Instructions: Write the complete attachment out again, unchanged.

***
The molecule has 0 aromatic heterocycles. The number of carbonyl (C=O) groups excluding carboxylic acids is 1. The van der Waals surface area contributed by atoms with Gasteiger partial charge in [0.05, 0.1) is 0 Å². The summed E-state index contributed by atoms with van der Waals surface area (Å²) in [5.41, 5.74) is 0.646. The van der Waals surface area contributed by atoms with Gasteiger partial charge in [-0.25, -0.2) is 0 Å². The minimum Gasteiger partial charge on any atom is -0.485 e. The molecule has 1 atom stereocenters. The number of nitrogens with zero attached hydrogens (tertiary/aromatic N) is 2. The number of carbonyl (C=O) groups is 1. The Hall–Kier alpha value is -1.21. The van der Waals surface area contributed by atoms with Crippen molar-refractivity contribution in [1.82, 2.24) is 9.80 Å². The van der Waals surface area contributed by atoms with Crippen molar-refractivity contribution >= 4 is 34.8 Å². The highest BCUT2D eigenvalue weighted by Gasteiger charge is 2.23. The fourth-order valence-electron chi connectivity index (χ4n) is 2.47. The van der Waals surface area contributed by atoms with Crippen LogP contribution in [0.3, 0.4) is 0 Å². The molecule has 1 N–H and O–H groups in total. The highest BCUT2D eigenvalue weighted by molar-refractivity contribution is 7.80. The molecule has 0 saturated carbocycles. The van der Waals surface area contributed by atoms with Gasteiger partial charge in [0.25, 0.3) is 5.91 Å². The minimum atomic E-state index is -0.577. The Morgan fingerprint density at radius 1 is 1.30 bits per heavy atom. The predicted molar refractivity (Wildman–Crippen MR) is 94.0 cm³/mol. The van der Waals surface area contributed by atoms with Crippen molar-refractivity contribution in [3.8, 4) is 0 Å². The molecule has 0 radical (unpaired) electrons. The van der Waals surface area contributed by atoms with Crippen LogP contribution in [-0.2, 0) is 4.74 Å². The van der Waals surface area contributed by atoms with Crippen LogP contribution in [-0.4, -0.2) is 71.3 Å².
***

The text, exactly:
The molecule has 0 aromatic heterocycles. The number of carbonyl (C=O) groups excluding carboxylic acids is 1. The van der Waals surface area contributed by atoms with Gasteiger partial charge in [0.05, 0.1) is 0 Å². The summed E-state index contributed by atoms with van der Waals surface area (Å²) in [5.41, 5.74) is 0.646. The van der Waals surface area contributed by atoms with Gasteiger partial charge in [-0.25, -0.2) is 0 Å². The minimum Gasteiger partial charge on any atom is -0.485 e. The molecule has 1 atom stereocenters. The number of nitrogens with zero attached hydrogens (tertiary/aromatic N) is 2. The number of carbonyl (C=O) groups is 1. The Hall–Kier alpha value is -1.21. The van der Waals surface area contributed by atoms with Crippen molar-refractivity contribution in [1.82, 2.24) is 9.80 Å². The van der Waals surface area contributed by atoms with Crippen molar-refractivity contribution >= 4 is 34.8 Å². The highest BCUT2D eigenvalue weighted by Gasteiger charge is 2.23. The fourth-order valence-electron chi connectivity index (χ4n) is 2.47. The van der Waals surface area contributed by atoms with Crippen LogP contribution in [0.3, 0.4) is 0 Å². The molecule has 1 N–H and O–H groups in total. The highest BCUT2D eigenvalue weighted by molar-refractivity contribution is 7.80. The molecule has 0 saturated carbocycles. The van der Waals surface area contributed by atoms with Gasteiger partial charge in [0.25, 0.3) is 5.91 Å². The minimum atomic E-state index is -0.577. The Morgan fingerprint density at radius 1 is 1.30 bits per heavy atom. The predicted molar refractivity (Wildman–Crippen MR) is 94.0 cm³/mol. The van der Waals surface area contributed by atoms with Crippen molar-refractivity contribution in [3.8, 4) is 0 Å². The molecule has 0 radical (unpaired) electrons. The van der Waals surface area contributed by atoms with Crippen LogP contribution in [-0.2, 0) is 4.74 Å². The van der Waals surface area contributed by atoms with Crippen LogP contribution in [-0.4, -0.2) is 71.3 Å².